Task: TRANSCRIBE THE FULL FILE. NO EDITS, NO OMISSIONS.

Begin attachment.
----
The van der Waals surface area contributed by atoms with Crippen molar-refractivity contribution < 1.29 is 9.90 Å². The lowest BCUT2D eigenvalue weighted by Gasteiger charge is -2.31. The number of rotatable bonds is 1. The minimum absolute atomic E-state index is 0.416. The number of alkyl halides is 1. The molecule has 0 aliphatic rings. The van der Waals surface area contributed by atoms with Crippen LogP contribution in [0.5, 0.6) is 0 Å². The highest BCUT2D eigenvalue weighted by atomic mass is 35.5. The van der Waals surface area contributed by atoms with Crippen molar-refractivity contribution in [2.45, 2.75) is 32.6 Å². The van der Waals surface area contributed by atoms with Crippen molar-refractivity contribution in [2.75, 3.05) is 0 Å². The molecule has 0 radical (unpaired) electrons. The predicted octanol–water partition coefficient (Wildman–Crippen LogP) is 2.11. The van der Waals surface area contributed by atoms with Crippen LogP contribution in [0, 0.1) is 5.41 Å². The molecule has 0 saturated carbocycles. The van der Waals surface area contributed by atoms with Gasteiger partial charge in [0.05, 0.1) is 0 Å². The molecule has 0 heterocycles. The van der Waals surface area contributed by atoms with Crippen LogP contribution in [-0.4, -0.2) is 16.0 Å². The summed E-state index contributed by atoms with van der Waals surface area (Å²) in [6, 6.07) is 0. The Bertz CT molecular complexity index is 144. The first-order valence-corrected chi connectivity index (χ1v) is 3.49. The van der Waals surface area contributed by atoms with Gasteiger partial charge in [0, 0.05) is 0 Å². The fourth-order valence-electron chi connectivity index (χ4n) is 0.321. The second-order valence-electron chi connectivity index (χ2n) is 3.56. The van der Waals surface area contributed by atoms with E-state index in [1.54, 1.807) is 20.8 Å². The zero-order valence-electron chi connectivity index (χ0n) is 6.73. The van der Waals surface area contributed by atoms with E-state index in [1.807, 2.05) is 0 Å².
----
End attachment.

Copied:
The van der Waals surface area contributed by atoms with Crippen molar-refractivity contribution < 1.29 is 9.90 Å². The lowest BCUT2D eigenvalue weighted by Gasteiger charge is -2.31. The number of rotatable bonds is 1. The minimum absolute atomic E-state index is 0.416. The number of alkyl halides is 1. The molecule has 0 aliphatic rings. The van der Waals surface area contributed by atoms with Crippen LogP contribution in [0.5, 0.6) is 0 Å². The highest BCUT2D eigenvalue weighted by atomic mass is 35.5. The van der Waals surface area contributed by atoms with Crippen molar-refractivity contribution in [2.45, 2.75) is 32.6 Å². The van der Waals surface area contributed by atoms with Crippen molar-refractivity contribution in [2.75, 3.05) is 0 Å². The molecule has 0 radical (unpaired) electrons. The predicted octanol–water partition coefficient (Wildman–Crippen LogP) is 2.11. The van der Waals surface area contributed by atoms with Crippen LogP contribution in [0, 0.1) is 5.41 Å². The molecule has 0 saturated carbocycles. The van der Waals surface area contributed by atoms with Gasteiger partial charge in [0.05, 0.1) is 0 Å². The molecule has 0 heterocycles. The van der Waals surface area contributed by atoms with Crippen LogP contribution in [-0.4, -0.2) is 16.0 Å². The summed E-state index contributed by atoms with van der Waals surface area (Å²) in [6, 6.07) is 0. The Bertz CT molecular complexity index is 144. The first-order valence-corrected chi connectivity index (χ1v) is 3.49. The van der Waals surface area contributed by atoms with Gasteiger partial charge in [0, 0.05) is 0 Å². The fourth-order valence-electron chi connectivity index (χ4n) is 0.321. The second-order valence-electron chi connectivity index (χ2n) is 3.56. The van der Waals surface area contributed by atoms with E-state index in [1.54, 1.807) is 20.8 Å². The zero-order valence-electron chi connectivity index (χ0n) is 6.73. The van der Waals surface area contributed by atoms with E-state index in [1.807, 2.05) is 0 Å².